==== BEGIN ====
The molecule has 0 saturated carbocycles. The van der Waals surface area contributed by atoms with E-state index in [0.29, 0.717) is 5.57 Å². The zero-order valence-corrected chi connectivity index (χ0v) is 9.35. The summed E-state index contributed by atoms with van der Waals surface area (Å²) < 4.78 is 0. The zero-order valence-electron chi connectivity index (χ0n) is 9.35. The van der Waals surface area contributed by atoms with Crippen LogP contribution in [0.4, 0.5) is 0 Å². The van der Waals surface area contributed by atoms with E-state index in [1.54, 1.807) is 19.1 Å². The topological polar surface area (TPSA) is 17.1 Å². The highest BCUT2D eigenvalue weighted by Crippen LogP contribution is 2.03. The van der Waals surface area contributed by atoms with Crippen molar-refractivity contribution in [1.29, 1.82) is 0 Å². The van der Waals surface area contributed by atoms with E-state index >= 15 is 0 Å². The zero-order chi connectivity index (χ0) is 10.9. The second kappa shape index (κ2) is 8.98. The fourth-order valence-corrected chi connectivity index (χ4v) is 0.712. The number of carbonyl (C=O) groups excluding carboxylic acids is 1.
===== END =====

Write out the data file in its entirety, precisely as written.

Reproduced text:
The molecule has 0 saturated carbocycles. The van der Waals surface area contributed by atoms with E-state index in [0.29, 0.717) is 5.57 Å². The zero-order valence-corrected chi connectivity index (χ0v) is 9.35. The summed E-state index contributed by atoms with van der Waals surface area (Å²) < 4.78 is 0. The zero-order valence-electron chi connectivity index (χ0n) is 9.35. The van der Waals surface area contributed by atoms with Crippen LogP contribution in [0.4, 0.5) is 0 Å². The van der Waals surface area contributed by atoms with E-state index in [1.54, 1.807) is 19.1 Å². The topological polar surface area (TPSA) is 17.1 Å². The highest BCUT2D eigenvalue weighted by Crippen LogP contribution is 2.03. The van der Waals surface area contributed by atoms with Crippen molar-refractivity contribution in [1.29, 1.82) is 0 Å². The van der Waals surface area contributed by atoms with E-state index >= 15 is 0 Å². The zero-order chi connectivity index (χ0) is 10.9. The second kappa shape index (κ2) is 8.98. The fourth-order valence-corrected chi connectivity index (χ4v) is 0.712. The number of carbonyl (C=O) groups excluding carboxylic acids is 1.